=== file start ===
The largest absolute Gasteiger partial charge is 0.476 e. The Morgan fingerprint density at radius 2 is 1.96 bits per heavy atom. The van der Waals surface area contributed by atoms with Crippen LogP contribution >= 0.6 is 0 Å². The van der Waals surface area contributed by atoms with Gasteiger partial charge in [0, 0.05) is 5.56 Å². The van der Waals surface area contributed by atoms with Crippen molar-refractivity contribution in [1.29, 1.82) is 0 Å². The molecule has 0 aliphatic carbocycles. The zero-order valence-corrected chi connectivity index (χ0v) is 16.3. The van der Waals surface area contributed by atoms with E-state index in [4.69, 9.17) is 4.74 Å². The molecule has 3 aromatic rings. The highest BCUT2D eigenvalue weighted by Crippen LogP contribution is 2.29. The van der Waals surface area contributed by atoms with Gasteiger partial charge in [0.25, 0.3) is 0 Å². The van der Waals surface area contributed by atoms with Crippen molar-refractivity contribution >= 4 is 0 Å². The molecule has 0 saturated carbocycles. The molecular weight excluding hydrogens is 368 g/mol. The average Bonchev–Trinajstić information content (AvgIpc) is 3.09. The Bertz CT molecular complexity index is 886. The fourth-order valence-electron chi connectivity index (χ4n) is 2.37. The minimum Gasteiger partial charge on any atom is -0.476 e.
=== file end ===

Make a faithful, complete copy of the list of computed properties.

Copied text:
The largest absolute Gasteiger partial charge is 0.476 e. The Morgan fingerprint density at radius 2 is 1.96 bits per heavy atom. The van der Waals surface area contributed by atoms with Crippen LogP contribution >= 0.6 is 0 Å². The van der Waals surface area contributed by atoms with Gasteiger partial charge in [0, 0.05) is 5.56 Å². The van der Waals surface area contributed by atoms with Crippen molar-refractivity contribution in [1.29, 1.82) is 0 Å². The molecule has 0 aliphatic carbocycles. The zero-order valence-corrected chi connectivity index (χ0v) is 16.3. The van der Waals surface area contributed by atoms with E-state index in [4.69, 9.17) is 4.74 Å². The molecule has 3 aromatic rings. The highest BCUT2D eigenvalue weighted by Crippen LogP contribution is 2.29. The van der Waals surface area contributed by atoms with Gasteiger partial charge in [0.25, 0.3) is 0 Å². The van der Waals surface area contributed by atoms with Crippen molar-refractivity contribution >= 4 is 0 Å². The molecule has 0 saturated carbocycles. The molecular weight excluding hydrogens is 368 g/mol. The average Bonchev–Trinajstić information content (AvgIpc) is 3.09. The Bertz CT molecular complexity index is 886. The fourth-order valence-electron chi connectivity index (χ4n) is 2.37. The minimum Gasteiger partial charge on any atom is -0.476 e.